Not many bands can claim that they were formed in a cemetery. But it was a perfect and appropriately poetic setting for the birth of roots music trailblazers The Pine Hill Haints.
Just to address the obvious, the word “haint,” of archaic English origin, means to haunt or to inhabit aggressively. And with a medium-like connection, The Haints have spent the last two decades resurrecting all kinds of music that has passed out of the mainstream – in a style they call “Alabama Ghost Country.”
On the band’s latest long-player, The Song Companion of a Lonestar Cowboy, they go there and to other colourful places on the Americana and Appalachian trail.
The fifteen song sequence kicks off with “Fall Asleep” and “Back to Alabama,” a fiery pair of rockabilly-meets-Irish-jig rave-ups, then winds through standout tracks like the Bo Diddley-grooved “Pretty Thing,” a pounding tom-tom and fiddle take on the traditional “John Henry” and the catchy, Cajun-flavoured squeezebox pop of “Lone Star Kid.”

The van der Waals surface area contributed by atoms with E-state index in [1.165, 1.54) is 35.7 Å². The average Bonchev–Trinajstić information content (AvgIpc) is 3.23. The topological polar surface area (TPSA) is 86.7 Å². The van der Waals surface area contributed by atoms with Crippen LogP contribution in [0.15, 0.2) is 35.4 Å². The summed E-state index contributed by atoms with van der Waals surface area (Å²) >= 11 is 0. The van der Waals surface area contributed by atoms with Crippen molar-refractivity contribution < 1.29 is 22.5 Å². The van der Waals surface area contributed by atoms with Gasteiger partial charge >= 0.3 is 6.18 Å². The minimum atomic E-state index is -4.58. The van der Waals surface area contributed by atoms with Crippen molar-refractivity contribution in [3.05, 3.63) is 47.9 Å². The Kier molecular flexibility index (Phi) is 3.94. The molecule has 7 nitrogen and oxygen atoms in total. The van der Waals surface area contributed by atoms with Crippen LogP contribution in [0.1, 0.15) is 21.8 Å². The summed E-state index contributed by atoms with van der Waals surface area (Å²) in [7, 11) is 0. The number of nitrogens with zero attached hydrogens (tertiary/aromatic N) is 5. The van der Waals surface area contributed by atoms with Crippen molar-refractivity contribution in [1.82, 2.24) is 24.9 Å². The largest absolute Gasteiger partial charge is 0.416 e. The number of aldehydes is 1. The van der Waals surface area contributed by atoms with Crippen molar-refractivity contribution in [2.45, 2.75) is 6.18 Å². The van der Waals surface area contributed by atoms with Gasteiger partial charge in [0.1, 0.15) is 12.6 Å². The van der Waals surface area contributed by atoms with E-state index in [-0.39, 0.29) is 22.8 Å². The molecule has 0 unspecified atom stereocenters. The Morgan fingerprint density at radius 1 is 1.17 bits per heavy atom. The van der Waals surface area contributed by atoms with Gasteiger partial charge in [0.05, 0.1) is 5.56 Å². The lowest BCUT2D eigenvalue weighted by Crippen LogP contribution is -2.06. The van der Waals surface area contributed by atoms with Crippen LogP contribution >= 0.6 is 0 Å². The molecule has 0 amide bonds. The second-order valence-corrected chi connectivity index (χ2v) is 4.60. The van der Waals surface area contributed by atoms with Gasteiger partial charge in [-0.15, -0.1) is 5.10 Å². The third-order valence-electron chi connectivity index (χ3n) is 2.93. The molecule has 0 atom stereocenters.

There are excursions into Sun Records-style country (“Midnight Mayor” and “Louise”) and swampy blues (the saw-singing “Wade in the Water” and “Downtown Blues,” which features guest J.D. Wilkes on harmonica).
Throughout, Barrier’s strong tenor voice rings familiar and friendly, with deep echoes of everything from John Lee Hooker to Buddy Holly to Johnny Cash.
And the band plays with a sense of abandon that comes from thousands of gigs behind them. It all sounds deceptively simple, but anyone who plays music knows better.
The Haints do something very few roots bands can, which is to transcend influences and sculpt age-old sounds into soul music for our time.